It is recommended that protected delay load be enabled by default if CFG is enabled. Images that run on older operating system versions and that use the operating system’s native delay load support, as noted, may use the delay load IAT in its own section support for backwards compatibility. This is opposed to marking the delay load IAT as read only and merging it with another section, which would break on older operating system’s that do not understand protected delay loads and which provide native delay load resolution support. All Windows 10 releases and the first Windows 8.1/Windows Server 2012 R2 builds that supported CFG (meaning the November 2014 update) introduce support for protected delay load in the operating system.
- Functions that are address taken and are therefore included in the GFIDS table should be made 16-byte aligned, if possible. This may not always be possible. For example, for non-COMDAT functions that are a part of object files assembled together as one unit by non-CFG aware tools, which some assemblers may produce, the user of the tool that produced the files must appropriately set the alignment. Tools may elect to issue a diagnostic warning in this situation so that the user can take appropriate corrective action. The reason for this is that CFG marks call targets as valid or not valid on 16-byte boundaries for efficiency of fast CFG checks. If a function is not 16-byte aligned, then the entire 16-byte slot must be marked as valid, which is not as secure since you can call misaligned into code that is not at the very start of a function. This scenario is supported for ease of interoperability when first bringing CFG up for a project. Non-CFG aware images are similarly marked as valid for any call target alignment for compatibility. As before, having misaligned call targets reduces the security benefits of CFG, so tools should automatically align to a 16-byte boundary for anything in the GFIDS table when CFG is desired for an image. Symbols that are not in the GFIDS table do not need to have particular alignments for CFG.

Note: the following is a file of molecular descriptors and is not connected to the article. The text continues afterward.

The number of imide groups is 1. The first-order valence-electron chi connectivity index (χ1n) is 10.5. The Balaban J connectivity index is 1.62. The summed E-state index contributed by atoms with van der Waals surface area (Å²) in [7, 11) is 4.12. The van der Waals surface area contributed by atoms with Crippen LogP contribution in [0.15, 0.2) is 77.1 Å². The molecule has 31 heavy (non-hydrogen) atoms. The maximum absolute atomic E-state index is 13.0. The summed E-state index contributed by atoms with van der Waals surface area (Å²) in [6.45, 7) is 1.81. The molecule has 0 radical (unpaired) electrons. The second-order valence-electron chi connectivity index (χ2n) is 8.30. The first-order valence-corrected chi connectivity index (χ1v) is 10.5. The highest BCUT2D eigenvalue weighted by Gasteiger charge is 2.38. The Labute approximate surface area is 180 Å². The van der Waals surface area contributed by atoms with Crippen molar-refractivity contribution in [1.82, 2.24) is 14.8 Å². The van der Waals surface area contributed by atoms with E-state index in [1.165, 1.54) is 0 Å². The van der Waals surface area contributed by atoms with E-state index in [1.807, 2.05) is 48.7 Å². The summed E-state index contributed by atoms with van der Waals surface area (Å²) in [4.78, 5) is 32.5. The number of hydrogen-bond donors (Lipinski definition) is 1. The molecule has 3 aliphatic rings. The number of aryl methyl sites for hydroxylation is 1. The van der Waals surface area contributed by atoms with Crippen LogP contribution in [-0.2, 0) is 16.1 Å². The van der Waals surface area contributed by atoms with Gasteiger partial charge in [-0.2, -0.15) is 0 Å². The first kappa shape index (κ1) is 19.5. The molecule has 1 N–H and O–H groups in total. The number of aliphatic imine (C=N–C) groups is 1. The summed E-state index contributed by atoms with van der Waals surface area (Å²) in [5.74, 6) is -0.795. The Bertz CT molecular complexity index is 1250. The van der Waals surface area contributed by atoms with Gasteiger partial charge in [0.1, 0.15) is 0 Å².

CFG export suppression (CFG ES) is an optional mode that enables a process to indicate that call targets which were only valid because they were dllexport symbols, and which have not yet been dynamically resolved by GetProcAddress, will be considered as not valid for purposes of CFG. This reduces the surface area of CFG from system DLL exports. Export suppression involves communicating eligible “export suppressed” dllexport call targets by marking them with the IMAGE_GUARD_FLAG_EXPORT_SUPPRESSED GFIDS flags. Dllexport symbols and the PE image entry point should be implicitly considered address taken by tools for purposes of generating the GFIDS table. If an export symbol is 16-byte aligned and it is address taken for no other reason than being a dllexport, then it can be marked with the export suppressed GFIDS flag in the function table. Call targets that are not 16-byte aligned must not be marked with the IMAGE_GUARD_FLAG_EXPORT_SUPPRESSED GFIDS flag and cannot be restricted to only being dynamically enabled as valid call targets at GetProcAddress time.
An image that supports CFG ES includes a GuardAddressTakenIatEntryTable whose count is provided by the GuardAddressTakenIatEntryCount as part of its load configuration directory. This table is structurally formatted the same as the GFIDS table. It uses the same GuardFlags IMAGE_GUARD_CF_FUNCTION_TABLE_SIZE_MASK mechanism to encode extra optional metadata bytes in the address taken IAT table, though all metadata bytes must be zero for the address taken IAT table and are reserved. The address taken IAT table indicates a sorted array of RVAs of import thunks which have the imported as a symbol address taken call target. This construct supports address taken symbols that exist in a remote module, and which are dllexports, with CFG ES in use. An example of such a code construct would be:
mov rcx, [__imp_DefWindowProc] call foo ; where foo takes the actual address of DefWindowProc.
All such address taken import thunks must be enumerated so that the operating system loader can find them and make the appropriate call targets valid when loading an image and snapping its imports. The table and count can be 0 if there are no import thunks that were address taken.
A module sets the IMAGE_GUARD_CF_EXPORT_SUPPRESSION_INFO_PRESENT GuardFlags bit to indicate that it has enumerated all address taken thunks in its address taken IAT table and that all exports that are CFG ES eligible are marked with the IMAGE_GUARD_FLAG_EXPORT_SUPPRESSED GFIDS flag. Note that there may be zero such thunks and that there may also be zero such dllexport symbols. Failure to maintain the address taken IAT table can be a correctness issue as some call targets might not be made valid when they should be at DLL load time.